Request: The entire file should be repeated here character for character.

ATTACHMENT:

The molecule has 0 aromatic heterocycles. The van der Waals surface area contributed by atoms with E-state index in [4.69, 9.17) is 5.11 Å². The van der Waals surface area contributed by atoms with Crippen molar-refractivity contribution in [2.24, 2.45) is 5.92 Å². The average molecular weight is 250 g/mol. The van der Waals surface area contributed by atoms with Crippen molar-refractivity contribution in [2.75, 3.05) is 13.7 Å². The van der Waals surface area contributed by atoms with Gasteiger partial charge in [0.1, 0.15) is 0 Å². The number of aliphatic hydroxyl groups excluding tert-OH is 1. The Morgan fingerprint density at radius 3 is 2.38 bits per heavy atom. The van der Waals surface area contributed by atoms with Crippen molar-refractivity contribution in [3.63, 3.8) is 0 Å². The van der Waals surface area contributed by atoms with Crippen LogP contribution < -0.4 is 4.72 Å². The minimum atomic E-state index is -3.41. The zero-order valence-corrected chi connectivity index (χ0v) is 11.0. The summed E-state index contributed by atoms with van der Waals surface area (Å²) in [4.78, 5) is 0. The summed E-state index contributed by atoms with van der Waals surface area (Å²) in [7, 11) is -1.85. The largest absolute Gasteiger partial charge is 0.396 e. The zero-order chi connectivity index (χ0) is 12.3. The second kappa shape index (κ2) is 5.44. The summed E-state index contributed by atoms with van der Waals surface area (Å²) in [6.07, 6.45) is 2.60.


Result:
The molecule has 0 aromatic heterocycles. The van der Waals surface area contributed by atoms with E-state index in [4.69, 9.17) is 5.11 Å². The van der Waals surface area contributed by atoms with Crippen molar-refractivity contribution in [2.24, 2.45) is 5.92 Å². The average molecular weight is 250 g/mol. The van der Waals surface area contributed by atoms with Crippen molar-refractivity contribution in [2.75, 3.05) is 13.7 Å². The van der Waals surface area contributed by atoms with Gasteiger partial charge in [0.1, 0.15) is 0 Å². The number of aliphatic hydroxyl groups excluding tert-OH is 1. The Morgan fingerprint density at radius 3 is 2.38 bits per heavy atom. The van der Waals surface area contributed by atoms with Crippen molar-refractivity contribution in [3.63, 3.8) is 0 Å². The van der Waals surface area contributed by atoms with Crippen LogP contribution < -0.4 is 4.72 Å². The minimum atomic E-state index is -3.41. The zero-order valence-corrected chi connectivity index (χ0v) is 11.0. The summed E-state index contributed by atoms with van der Waals surface area (Å²) in [4.78, 5) is 0. The summed E-state index contributed by atoms with van der Waals surface area (Å²) in [7, 11) is -1.85. The largest absolute Gasteiger partial charge is 0.396 e. The zero-order chi connectivity index (χ0) is 12.3. The second kappa shape index (κ2) is 5.44. The summed E-state index contributed by atoms with van der Waals surface area (Å²) in [6.07, 6.45) is 2.60.